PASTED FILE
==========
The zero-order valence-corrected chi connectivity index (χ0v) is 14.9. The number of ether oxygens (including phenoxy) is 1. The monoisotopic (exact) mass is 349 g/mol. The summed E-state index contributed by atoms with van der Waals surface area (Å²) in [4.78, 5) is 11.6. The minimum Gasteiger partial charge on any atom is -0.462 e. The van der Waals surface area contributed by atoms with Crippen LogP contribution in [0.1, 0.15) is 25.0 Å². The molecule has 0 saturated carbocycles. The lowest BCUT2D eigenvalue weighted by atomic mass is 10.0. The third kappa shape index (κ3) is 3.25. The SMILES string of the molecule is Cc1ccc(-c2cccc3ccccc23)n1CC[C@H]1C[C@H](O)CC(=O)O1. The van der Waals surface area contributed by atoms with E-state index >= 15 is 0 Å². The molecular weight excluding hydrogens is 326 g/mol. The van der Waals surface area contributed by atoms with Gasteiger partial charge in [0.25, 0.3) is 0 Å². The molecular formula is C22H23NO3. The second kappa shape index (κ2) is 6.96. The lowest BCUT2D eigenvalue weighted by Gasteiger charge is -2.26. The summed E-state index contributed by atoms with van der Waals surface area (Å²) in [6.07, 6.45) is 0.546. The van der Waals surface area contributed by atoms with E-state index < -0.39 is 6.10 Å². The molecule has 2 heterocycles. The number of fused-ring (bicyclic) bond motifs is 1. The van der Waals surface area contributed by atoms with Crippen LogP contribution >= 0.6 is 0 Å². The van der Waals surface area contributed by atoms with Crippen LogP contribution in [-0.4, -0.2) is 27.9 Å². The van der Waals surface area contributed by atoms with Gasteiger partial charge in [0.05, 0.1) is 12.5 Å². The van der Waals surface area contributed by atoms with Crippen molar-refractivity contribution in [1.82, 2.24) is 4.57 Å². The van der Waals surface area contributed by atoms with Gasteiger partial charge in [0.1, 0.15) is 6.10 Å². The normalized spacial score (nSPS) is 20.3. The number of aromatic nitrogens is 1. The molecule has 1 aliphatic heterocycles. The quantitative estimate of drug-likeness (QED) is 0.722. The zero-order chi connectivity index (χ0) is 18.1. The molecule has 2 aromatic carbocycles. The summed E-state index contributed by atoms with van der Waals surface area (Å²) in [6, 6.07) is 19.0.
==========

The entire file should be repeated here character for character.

The zero-order valence-corrected chi connectivity index (χ0v) is 14.9. The number of ether oxygens (including phenoxy) is 1. The monoisotopic (exact) mass is 349 g/mol. The summed E-state index contributed by atoms with van der Waals surface area (Å²) in [4.78, 5) is 11.6. The minimum Gasteiger partial charge on any atom is -0.462 e. The van der Waals surface area contributed by atoms with Crippen LogP contribution in [0.1, 0.15) is 25.0 Å². The molecule has 0 saturated carbocycles. The lowest BCUT2D eigenvalue weighted by atomic mass is 10.0. The third kappa shape index (κ3) is 3.25. The SMILES string of the molecule is Cc1ccc(-c2cccc3ccccc23)n1CC[C@H]1C[C@H](O)CC(=O)O1. The van der Waals surface area contributed by atoms with E-state index >= 15 is 0 Å². The molecular weight excluding hydrogens is 326 g/mol. The van der Waals surface area contributed by atoms with Gasteiger partial charge in [0.25, 0.3) is 0 Å². The molecular formula is C22H23NO3. The second kappa shape index (κ2) is 6.96. The lowest BCUT2D eigenvalue weighted by Gasteiger charge is -2.26. The summed E-state index contributed by atoms with van der Waals surface area (Å²) in [6.07, 6.45) is 0.546. The van der Waals surface area contributed by atoms with E-state index < -0.39 is 6.10 Å². The molecule has 2 heterocycles. The number of fused-ring (bicyclic) bond motifs is 1. The van der Waals surface area contributed by atoms with Crippen LogP contribution >= 0.6 is 0 Å². The van der Waals surface area contributed by atoms with Crippen LogP contribution in [-0.4, -0.2) is 27.9 Å². The van der Waals surface area contributed by atoms with Gasteiger partial charge in [0.05, 0.1) is 12.5 Å². The van der Waals surface area contributed by atoms with Crippen molar-refractivity contribution in [1.82, 2.24) is 4.57 Å². The van der Waals surface area contributed by atoms with Gasteiger partial charge in [0.1, 0.15) is 6.10 Å². The normalized spacial score (nSPS) is 20.3. The number of aromatic nitrogens is 1. The molecule has 1 aliphatic heterocycles. The quantitative estimate of drug-likeness (QED) is 0.722. The zero-order chi connectivity index (χ0) is 18.1. The molecule has 2 aromatic carbocycles. The summed E-state index contributed by atoms with van der Waals surface area (Å²) in [6, 6.07) is 19.0.